During the winter of 1861-62, a disaster occurred which caused more damage to Southern Oregon than the whole of the Indian wars of 1855-56. A deluge extended from the Columbia River to the mouth of the Sacramento in California and reached the Umpqua Valley in mid-December 1861. The waters of the Umpqua were 10 feet higher than was shown by the high-water mark on their banks, and higher than had ever been known in the traditions of the Indians. On the Umpqua the torrent carried away a recently completed bridge on the north branch of the river at Winchester, which had cost $10,000 to construct. It carried away the mills of Markham & Kellogg, nearly all the ferryboats, the original lighthouse built in 1856 at Fort Umpqua, and at Scottsburg entirely washed away the middle and lower areas of the town, including the Hinsdale brothers mercantile business (1).
By 1864 the entrepreneurial George S. Hinsdale was selling logs to the Gardiner Mill Company that had been founded in 1863. George had probably acquired a financial interest in the mill, only to see it wiped-out by a major fire in 1867. The site was sold in 1868 and the mill rebuilt.
But worse was to come. Records suggest a fire was started in 1868 by settlers clearing land at a place known as Greenacres, then a separate community but now a part of Scottsburg, in an area now encompassed by the Siuslaw National Forest. For several miles the fire spread rapidly westwards along the north bank of the Umpqua until it jumped the river near the mouth of Mill Creek from where it headed southwest and burned almost all of the Elliott State Forest, stopping only when it reached the sands and water around Coos Bay and Reedsport. An estimated 300,000 acres of forests were burned in what came to be known as the "Coos Bay Fire" (4).
In the same timeframe Capt. D. Sylvester Hinsdale and Capt. Josiah S. Leeds laid out the town of Gardiner and acquired an interest in the Gardiner Mill Company. Sadly, Sylvester passed away unexpectedly at the early age of 47 on December 13th, 1870, on a Union Pacific train at Laramie, Wyoming, whilst travelling to visit his family in Connecticut (5). The mill was sold in 1871 to a Capt. Asa M. Simpson of San Francisco, an investor in lumber production for the Californian market, and renamed the Simpson Bros. Mill.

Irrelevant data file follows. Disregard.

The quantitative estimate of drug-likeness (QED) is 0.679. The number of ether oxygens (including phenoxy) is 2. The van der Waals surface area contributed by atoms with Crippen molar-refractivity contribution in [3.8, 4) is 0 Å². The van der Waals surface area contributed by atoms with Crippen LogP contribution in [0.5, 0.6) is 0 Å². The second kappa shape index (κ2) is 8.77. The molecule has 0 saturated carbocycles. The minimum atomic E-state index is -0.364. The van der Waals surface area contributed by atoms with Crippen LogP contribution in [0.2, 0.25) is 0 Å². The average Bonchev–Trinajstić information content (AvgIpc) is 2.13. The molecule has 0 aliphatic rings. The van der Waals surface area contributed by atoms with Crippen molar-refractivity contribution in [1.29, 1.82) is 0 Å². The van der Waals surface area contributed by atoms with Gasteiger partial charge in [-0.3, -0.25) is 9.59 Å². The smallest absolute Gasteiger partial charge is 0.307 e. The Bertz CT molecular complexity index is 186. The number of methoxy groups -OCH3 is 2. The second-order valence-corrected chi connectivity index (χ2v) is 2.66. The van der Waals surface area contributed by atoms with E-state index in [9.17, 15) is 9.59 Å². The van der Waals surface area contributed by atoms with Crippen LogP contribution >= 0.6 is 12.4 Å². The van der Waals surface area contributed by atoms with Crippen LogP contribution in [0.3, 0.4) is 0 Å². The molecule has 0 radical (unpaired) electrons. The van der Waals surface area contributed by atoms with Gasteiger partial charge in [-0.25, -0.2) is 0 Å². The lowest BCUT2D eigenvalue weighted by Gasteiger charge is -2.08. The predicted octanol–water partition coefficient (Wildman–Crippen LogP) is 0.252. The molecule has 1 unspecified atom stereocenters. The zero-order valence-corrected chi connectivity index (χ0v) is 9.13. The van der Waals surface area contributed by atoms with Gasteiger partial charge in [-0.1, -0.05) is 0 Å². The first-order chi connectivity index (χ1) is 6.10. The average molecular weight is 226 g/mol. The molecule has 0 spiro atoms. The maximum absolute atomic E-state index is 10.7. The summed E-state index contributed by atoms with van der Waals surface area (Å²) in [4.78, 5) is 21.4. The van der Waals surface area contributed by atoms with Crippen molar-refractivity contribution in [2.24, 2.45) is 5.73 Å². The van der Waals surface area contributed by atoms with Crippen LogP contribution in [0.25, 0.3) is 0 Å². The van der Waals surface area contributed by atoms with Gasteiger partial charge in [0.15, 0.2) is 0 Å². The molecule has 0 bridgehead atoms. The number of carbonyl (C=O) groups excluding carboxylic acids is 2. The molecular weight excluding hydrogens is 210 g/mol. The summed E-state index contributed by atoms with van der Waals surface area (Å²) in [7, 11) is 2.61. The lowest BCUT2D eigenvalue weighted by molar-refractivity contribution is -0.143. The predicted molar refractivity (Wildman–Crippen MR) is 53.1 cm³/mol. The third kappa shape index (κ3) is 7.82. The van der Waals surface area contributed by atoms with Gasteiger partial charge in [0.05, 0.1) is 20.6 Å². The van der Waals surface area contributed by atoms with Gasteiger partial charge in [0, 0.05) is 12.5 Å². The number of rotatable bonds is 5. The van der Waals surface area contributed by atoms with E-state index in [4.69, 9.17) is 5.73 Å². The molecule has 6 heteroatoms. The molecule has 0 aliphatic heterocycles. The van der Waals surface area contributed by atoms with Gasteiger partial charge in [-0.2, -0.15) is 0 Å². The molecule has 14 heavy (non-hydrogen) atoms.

George S. Hinsdale purchased an interest in the company in July 1876, and the following year with his partners he erected a new sawmill under the name of G.S. Hinsdale & Company. By the year-end the two mills had shipped forty-four cargoes of lumber, mostly to San Francisco. But another disaster befell the company when in July 1880 a fire started in the pit of the new sawmill and spread rapidly. By the time it was put out it had destroyed the mill, the Mill Stores and thirty-nine houses; the damage totaled $52,000. Lumber for rebuilding Gardiner after the 1880 fire was sawed at the Simpson Bros. Mill and donated to anyone who wanted to stay and build a new home.
George, who had survived a lifetime of turmoil with his business enterprises, had no intention of "throwing-in the towel" and in 1885 was an incorporator, with five Californian investors, of the new Gardiner Mill Company. The new company erected a sawmill at the northend of Gardiner and also constructed the Gardiner Mill Store on the waterfront that became a landmark for around ninety years. One of the investors was Wilson F. Jewett, an associate of George, who was born and raised in Maine, and in 1878 bought an interest in the new mill at Gardiner and then for the next three years managed the company's lumber outlet in San Francisco. Following the 1880 fire, Jewett returned to Gardiner in 1881, settled there and became a leading figure in the Gardiner Mill Company, which eventually bought out the interests of George S. Hinsdale & Co. George is thought to have died in 1888.
In 1889 Oscar B. Hinsdale, the late-Capt. D. Sylvester Hinsdale's son, then 25 years old and following in his father's footsteps, founded the Umpqua River Steam Navigation Company with two partners. The company's operations were initially centered on the acquisition of the Eva, an old stern-wheeler powered by a pair of horizontal engines. She had been constructed in Portland, Ore., and had begun service on the Umpqua in 1894 carrying passengers between Winchester Bay and Scottsburg where onward connection was made with stagecoach service to Drain. By the turn of the century Oscar B. Hinsdale had an interest in all the riverboats on the Umpqua. In the late-1890s Oscar married Evangeline Nixon and they resided in Gardiner for several years and had two sons, George Spencer Hinsdale (b. February 17th, 1899) and Oscar Howard Hinsdale (b. February 21st, 1901).
The independent Coos Bay, Roseburg & Eastern Railroad and Navigation Company, popularly called the Coos Bay & Eastern Railroad (C.B.&E.R.), was constructed in 1893 from Myrtle Point to Marshfield on Coos Bay. This 26-mile line was isolated for many years and made connection with the outside world via the Portland & Coos Bay Steamship Line whose steamer Breakwater provided a once a week service from Marshfield to Portland.